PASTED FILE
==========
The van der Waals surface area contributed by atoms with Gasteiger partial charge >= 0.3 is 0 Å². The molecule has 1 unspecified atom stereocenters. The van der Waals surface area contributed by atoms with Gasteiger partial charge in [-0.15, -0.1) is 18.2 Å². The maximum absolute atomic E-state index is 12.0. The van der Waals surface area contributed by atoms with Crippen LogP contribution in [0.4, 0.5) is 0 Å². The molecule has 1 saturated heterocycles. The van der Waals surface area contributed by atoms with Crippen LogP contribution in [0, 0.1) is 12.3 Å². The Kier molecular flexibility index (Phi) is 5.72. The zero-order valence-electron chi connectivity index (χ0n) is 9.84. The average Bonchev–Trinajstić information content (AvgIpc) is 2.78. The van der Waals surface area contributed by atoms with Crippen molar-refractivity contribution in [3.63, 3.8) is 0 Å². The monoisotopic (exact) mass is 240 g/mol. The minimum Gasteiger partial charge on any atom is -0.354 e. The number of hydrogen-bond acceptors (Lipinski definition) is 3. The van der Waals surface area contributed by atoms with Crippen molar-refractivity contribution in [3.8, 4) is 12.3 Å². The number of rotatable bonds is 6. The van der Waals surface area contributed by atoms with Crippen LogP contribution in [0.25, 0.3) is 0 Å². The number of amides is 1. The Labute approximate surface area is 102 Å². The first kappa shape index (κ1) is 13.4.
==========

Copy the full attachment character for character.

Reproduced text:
The van der Waals surface area contributed by atoms with Gasteiger partial charge >= 0.3 is 0 Å². The molecule has 1 unspecified atom stereocenters. The van der Waals surface area contributed by atoms with Gasteiger partial charge in [-0.15, -0.1) is 18.2 Å². The maximum absolute atomic E-state index is 12.0. The van der Waals surface area contributed by atoms with Crippen LogP contribution in [0.4, 0.5) is 0 Å². The molecule has 1 saturated heterocycles. The van der Waals surface area contributed by atoms with Crippen LogP contribution in [0, 0.1) is 12.3 Å². The Kier molecular flexibility index (Phi) is 5.72. The zero-order valence-electron chi connectivity index (χ0n) is 9.84. The average Bonchev–Trinajstić information content (AvgIpc) is 2.78. The van der Waals surface area contributed by atoms with Crippen molar-refractivity contribution in [3.63, 3.8) is 0 Å². The monoisotopic (exact) mass is 240 g/mol. The minimum Gasteiger partial charge on any atom is -0.354 e. The number of hydrogen-bond acceptors (Lipinski definition) is 3. The van der Waals surface area contributed by atoms with Crippen molar-refractivity contribution in [3.8, 4) is 12.3 Å². The number of rotatable bonds is 6. The van der Waals surface area contributed by atoms with Crippen LogP contribution in [0.25, 0.3) is 0 Å². The number of amides is 1. The Labute approximate surface area is 102 Å². The first kappa shape index (κ1) is 13.4.